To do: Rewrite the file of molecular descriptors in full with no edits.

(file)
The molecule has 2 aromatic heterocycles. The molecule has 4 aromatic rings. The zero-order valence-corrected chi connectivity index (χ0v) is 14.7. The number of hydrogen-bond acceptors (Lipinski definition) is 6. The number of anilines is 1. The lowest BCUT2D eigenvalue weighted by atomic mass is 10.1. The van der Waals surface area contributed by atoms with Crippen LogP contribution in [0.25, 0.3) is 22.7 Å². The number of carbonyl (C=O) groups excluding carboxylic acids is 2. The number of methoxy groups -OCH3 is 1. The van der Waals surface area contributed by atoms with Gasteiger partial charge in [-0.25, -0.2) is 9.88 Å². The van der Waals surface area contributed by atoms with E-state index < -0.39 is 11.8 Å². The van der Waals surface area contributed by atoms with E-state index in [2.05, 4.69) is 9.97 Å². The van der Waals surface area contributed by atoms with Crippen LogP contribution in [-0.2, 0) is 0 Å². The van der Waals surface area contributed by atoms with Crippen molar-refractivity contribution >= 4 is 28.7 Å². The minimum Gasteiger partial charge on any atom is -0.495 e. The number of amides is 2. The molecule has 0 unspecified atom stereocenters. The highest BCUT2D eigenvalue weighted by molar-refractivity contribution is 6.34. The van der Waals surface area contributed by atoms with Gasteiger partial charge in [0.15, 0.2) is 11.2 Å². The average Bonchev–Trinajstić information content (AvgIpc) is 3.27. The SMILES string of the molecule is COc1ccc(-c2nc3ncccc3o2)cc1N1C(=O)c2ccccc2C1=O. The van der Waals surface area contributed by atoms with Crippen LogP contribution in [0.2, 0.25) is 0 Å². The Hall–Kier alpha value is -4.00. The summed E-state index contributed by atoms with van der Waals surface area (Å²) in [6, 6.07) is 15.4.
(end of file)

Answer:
The molecule has 2 aromatic heterocycles. The molecule has 4 aromatic rings. The zero-order valence-corrected chi connectivity index (χ0v) is 14.7. The number of hydrogen-bond acceptors (Lipinski definition) is 6. The number of anilines is 1. The lowest BCUT2D eigenvalue weighted by atomic mass is 10.1. The van der Waals surface area contributed by atoms with Crippen LogP contribution in [0.25, 0.3) is 22.7 Å². The number of carbonyl (C=O) groups excluding carboxylic acids is 2. The number of methoxy groups -OCH3 is 1. The van der Waals surface area contributed by atoms with Gasteiger partial charge in [-0.25, -0.2) is 9.88 Å². The van der Waals surface area contributed by atoms with E-state index < -0.39 is 11.8 Å². The van der Waals surface area contributed by atoms with E-state index in [2.05, 4.69) is 9.97 Å². The van der Waals surface area contributed by atoms with Crippen LogP contribution in [-0.2, 0) is 0 Å². The van der Waals surface area contributed by atoms with Crippen molar-refractivity contribution >= 4 is 28.7 Å². The minimum Gasteiger partial charge on any atom is -0.495 e. The number of amides is 2. The molecule has 0 unspecified atom stereocenters. The highest BCUT2D eigenvalue weighted by molar-refractivity contribution is 6.34. The van der Waals surface area contributed by atoms with Gasteiger partial charge in [0.15, 0.2) is 11.2 Å². The average Bonchev–Trinajstić information content (AvgIpc) is 3.27. The SMILES string of the molecule is COc1ccc(-c2nc3ncccc3o2)cc1N1C(=O)c2ccccc2C1=O. The van der Waals surface area contributed by atoms with Crippen LogP contribution in [0.2, 0.25) is 0 Å². The Hall–Kier alpha value is -4.00. The summed E-state index contributed by atoms with van der Waals surface area (Å²) in [6, 6.07) is 15.4.